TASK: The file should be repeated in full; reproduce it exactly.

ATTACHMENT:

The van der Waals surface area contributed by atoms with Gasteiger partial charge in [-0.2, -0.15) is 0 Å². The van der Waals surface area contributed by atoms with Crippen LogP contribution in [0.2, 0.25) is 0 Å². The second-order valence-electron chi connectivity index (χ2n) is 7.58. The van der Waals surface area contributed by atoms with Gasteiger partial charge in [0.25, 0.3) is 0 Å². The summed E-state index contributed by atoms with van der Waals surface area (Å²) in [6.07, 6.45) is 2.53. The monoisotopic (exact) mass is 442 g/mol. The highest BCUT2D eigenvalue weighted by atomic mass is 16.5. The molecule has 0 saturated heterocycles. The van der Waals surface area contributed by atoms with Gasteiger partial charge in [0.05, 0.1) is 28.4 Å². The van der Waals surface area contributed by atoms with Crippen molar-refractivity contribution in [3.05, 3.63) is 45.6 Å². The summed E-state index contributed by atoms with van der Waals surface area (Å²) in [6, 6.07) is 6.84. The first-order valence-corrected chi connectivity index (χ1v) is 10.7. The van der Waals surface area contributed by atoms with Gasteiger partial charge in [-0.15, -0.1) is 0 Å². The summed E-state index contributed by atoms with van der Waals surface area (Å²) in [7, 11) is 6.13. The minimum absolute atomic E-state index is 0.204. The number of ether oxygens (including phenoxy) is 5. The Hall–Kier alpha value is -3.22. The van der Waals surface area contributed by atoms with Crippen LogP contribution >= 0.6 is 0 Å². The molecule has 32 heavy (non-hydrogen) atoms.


The van der Waals surface area contributed by atoms with Gasteiger partial charge in [-0.2, -0.15) is 0 Å². The van der Waals surface area contributed by atoms with Crippen LogP contribution in [0.2, 0.25) is 0 Å². The second-order valence-electron chi connectivity index (χ2n) is 7.58. The van der Waals surface area contributed by atoms with Gasteiger partial charge in [0.25, 0.3) is 0 Å². The summed E-state index contributed by atoms with van der Waals surface area (Å²) in [6.07, 6.45) is 2.53. The monoisotopic (exact) mass is 442 g/mol. The highest BCUT2D eigenvalue weighted by atomic mass is 16.5. The molecule has 0 saturated heterocycles. The van der Waals surface area contributed by atoms with Gasteiger partial charge in [0.05, 0.1) is 28.4 Å². The van der Waals surface area contributed by atoms with Crippen molar-refractivity contribution in [3.05, 3.63) is 45.6 Å². The summed E-state index contributed by atoms with van der Waals surface area (Å²) in [6, 6.07) is 6.84. The first-order valence-corrected chi connectivity index (χ1v) is 10.7. The van der Waals surface area contributed by atoms with Gasteiger partial charge in [-0.15, -0.1) is 0 Å². The summed E-state index contributed by atoms with van der Waals surface area (Å²) in [7, 11) is 6.13. The minimum absolute atomic E-state index is 0.204. The number of ether oxygens (including phenoxy) is 5. The Hall–Kier alpha value is -3.22. The van der Waals surface area contributed by atoms with Crippen LogP contribution >= 0.6 is 0 Å². The molecule has 32 heavy (non-hydrogen) atoms.